• Building areas to be conditioned and excluded

  • Reflected ceiling plans, if available

  • Ceiling construction configuration (i.e. suspended ceiling, ceiling with attic space, etc)

  • Location and dimensions of mechanical room

  • For projects in California, Title 24 Heat Loss Report: heating and cooling load summary load only (typically not on plans)

  • Any special requirements or unusual conditions

  • Indicate if remodeling, adding ADU, or new construction

  • Project timeline

Will I run out of domestic hot water if I install a hydronic radiant system?

No, the Warm Corp West team sizes your water heater based on your individual domestic and radiant needs. Every project is different and every hot water demand will be different. All relevant factors like the Title 24 for your home, the number of occupants, and the number of bathrooms will be considered before customizing your water heater choice. We will then add a 25% margin of safety to the sizing so that you have hot water even on the coldest days of winter.

Will installing a hydronic radiant system increase my water usage?

No, all Warm Corp West systems are closed systems. This means that the system is filled up initially with water and that same water is continually circulated through the pipes, requiring no further input. The only time the hydronic radiant system will use more water is during maintenance if it is necessary to flush and refill the system.

What makes the Cool Ceilings system so efficient?

The Cool Ceilings system is a water-based technology. Water as a method of conveying heat is more efficient than air because it takes 20 times less energy to move heat with water as it does air. Furthermore, the Cool Ceilings system uses a heat pump with a Coefficient of Performance (COP) twice that of conventional AC systems. 

Why cool from the ceilings?

Radiant heating is easy to do from any surface--ceiling, walls, or floors. Radiant cooling, on the other hand, is less flexible in location. Effective cooling strategy puts the cooling where the heat is maximum. Because hot air rises, there is more heat near the ceiling than there is anywhere else. With radiant cooling, we are actually removing heat via absorption. Therefore, Cool Ceilings absorbs heat from the point of maximum heat.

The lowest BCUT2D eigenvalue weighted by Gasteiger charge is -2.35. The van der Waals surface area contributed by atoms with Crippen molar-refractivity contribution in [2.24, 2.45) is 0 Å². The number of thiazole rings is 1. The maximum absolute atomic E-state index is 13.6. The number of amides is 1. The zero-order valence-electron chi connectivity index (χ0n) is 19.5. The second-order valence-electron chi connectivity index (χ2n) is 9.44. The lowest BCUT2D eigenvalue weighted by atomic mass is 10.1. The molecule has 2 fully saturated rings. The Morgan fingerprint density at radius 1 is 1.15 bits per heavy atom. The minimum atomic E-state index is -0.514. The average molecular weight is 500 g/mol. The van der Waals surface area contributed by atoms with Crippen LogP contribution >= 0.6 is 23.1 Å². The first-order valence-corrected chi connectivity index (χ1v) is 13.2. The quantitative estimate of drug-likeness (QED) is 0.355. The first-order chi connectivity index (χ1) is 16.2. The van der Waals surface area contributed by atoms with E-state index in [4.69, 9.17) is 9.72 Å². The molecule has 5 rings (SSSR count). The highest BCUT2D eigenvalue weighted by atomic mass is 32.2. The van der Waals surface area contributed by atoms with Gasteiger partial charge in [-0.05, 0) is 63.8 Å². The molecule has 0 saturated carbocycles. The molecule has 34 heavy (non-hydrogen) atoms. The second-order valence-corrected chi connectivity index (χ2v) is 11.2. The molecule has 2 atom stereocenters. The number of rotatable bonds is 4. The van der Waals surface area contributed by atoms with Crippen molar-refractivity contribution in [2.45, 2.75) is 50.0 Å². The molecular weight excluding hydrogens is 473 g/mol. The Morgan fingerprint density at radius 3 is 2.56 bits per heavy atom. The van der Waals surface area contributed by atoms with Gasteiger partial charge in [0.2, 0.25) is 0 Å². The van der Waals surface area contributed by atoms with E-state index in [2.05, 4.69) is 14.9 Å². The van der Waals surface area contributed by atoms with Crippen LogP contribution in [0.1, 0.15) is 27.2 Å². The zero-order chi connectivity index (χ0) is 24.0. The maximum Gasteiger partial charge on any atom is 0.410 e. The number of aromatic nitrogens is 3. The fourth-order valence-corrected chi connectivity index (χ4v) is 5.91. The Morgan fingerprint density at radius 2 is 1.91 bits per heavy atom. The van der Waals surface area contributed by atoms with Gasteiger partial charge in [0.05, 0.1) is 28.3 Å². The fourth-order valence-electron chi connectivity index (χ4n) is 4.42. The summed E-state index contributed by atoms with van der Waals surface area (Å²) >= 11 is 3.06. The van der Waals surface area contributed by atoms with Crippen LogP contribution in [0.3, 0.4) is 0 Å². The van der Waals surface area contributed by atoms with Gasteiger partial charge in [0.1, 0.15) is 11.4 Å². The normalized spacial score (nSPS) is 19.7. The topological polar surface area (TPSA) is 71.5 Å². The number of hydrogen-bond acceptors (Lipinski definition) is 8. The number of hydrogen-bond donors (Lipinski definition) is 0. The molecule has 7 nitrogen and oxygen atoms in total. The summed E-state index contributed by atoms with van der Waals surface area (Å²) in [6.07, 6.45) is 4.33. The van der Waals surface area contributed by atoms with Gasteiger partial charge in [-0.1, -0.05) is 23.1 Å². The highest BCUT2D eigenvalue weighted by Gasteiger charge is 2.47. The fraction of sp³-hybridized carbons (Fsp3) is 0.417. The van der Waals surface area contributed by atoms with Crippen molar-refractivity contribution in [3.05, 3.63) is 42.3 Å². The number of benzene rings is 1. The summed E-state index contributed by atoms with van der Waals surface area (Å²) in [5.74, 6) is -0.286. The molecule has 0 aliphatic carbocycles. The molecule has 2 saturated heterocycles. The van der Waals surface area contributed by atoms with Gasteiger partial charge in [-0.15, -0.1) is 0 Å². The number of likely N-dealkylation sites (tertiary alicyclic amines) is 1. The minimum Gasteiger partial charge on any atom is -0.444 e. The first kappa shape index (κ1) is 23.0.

Why heat the floors?

We heat the floors because that is the coolest part of the human body. And everybody loves to have their feet warm!

What does COP mean?

COP (coefficient of performance) refers to a measure of the efficiency of a heating and/or cooling appliance.

Does the water within the hydronic system grow mildew, mold, or other bacteria?

No, the pipe is an inert plastic and will not support growth of mildew, mold, or other bacteria. Additionally, the system is a closed system; this means that the water is never changed and no air is allowed within the system. Most bacteria, mildew, and mold require air to form.

What if the pipe breaks?

Pex Pipe is extraordinarily durable and used for municipal water mains and drinking water systems; it will never leak unless it is damaged by an external force. If the pipe is damaged, it is easily repaired. Additionally, all Pex Pipe is guaranteed against manufacturing defects for 25 years.

Can I add Cool Ceilings to my existing Warm Floors system?

No, Cool Ceilings is not an additional system or an upgrade to an existing Warm Floors system. You cannot cool with a Warm Floors system. Cool Ceilings can only be installed in new construction. The best time to consider installing Cool Ceilings in your project is during the design phase.